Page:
Monday, September 16, 2019


It’s the last week of summer, my last week in the Bay Area before I return to everyone’s dream city: Florence, Italy. I stop this afternoon by Lake Merritt and today, Oakland—my semi-imaginary hometown—feels even more idyllic.
            The afternoon light is lonely, long-shadowed, the already behind-the-high-rises sun slapping golden highlights on the treetops and falling in desolate splotches on the sparkly sidewalks. The temperature is optimal, still warm from the late-August day but cooled by an ocean breeze. The traffic around the lake is steady but quiet—perhaps compared to the impulsive, always dangerous, and noisy Italian traffic with which I’m more familiar these days. The park where I stop is shadowy and cool, the grass I sit on lush, the pine, redwood, and oak trees old and knowing. Each one of them is so familiar to me and my upbringing that I could name them and no one would contradict me.
            The Kaiser high-rise looms above the lake and park where I sit; both my aunt and sister worked there when I was a child and they loved me—thus I feel a friendly affinity with the high-rise’s early sixties corporate cleanliness.
            There’s a building site nearby, abandoned for the day, and decay: ever present and incremental. A staid mansion turned into an old folks’ home. Syringes in the gutter. Victorian opulence. Sixties apartment-complex glitz and much glass with many-balconied lake views. Past, present, and future stand side-by-side on these streets, always in conversation.
            Oakland is my imaginary hometown because I usually say that I come from here—and do, originally—despite the fact that I don’t really remember ever having lived here. I came home from the hospital to my family’s tiny California bungalow on Midvale Avenue, but we moved out into the suburbs before my brain was developed enough to construct any very valid retrievable memories of the city. Only images of that house and its tiny front yard remain—reinforced and intertwined with old family snapshots.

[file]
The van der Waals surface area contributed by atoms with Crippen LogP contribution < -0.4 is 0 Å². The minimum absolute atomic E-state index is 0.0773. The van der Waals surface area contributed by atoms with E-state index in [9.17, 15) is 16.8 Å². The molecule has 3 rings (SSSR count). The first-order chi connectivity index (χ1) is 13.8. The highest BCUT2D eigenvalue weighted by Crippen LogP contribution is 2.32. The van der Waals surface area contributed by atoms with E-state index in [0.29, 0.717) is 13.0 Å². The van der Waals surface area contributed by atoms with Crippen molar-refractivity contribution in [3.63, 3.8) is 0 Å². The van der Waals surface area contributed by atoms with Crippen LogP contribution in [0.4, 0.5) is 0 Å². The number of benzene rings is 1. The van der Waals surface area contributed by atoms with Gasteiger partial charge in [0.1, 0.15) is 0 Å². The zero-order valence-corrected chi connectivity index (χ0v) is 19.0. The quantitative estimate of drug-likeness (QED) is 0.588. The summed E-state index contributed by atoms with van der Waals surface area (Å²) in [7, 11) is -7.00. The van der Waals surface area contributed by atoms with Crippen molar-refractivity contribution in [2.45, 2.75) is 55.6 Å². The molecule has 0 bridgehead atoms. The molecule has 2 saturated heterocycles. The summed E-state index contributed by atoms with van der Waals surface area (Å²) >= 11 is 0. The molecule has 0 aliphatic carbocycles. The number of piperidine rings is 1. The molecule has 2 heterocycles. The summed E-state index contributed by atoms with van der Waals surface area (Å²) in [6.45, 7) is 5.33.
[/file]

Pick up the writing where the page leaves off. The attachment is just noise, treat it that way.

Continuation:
Still, even growing up in the ‘burbs, Oakland was central to my family, the town where my father also worked, the city we came to on shopping expeditions, the central figure of my East-Bay identity, and home to the baseball team to which I remain ever faithful. All I know of Oakland therefore comes from family stories around the dinner table, later visits, movies, and reading about it in books.
Images of this troubled city so often at war with itself and its gentle climate has left an indelible mark on my psyche although I do not and will probably never know its streets, buildings, back alleys, homes and apartments as I know those of Walnut Creek, New York City, Rome, Florence, or even Naples—that other city of my heart. Still, my pretend familiarity with Oakland is precious to me. It’s like loving a film star, a ball player, or a particularly self-destructive indi-rocker—you can love them from afar, without having to put up with their everyday real-world bullshit. You just love them because they let you love them—and they are so cool.

(With apologies and sympathy—and a little bit of jealousy—to those of you who have and still do live with Oakland’s everyday real-world bullshit.)

Aug. 4th, 2019

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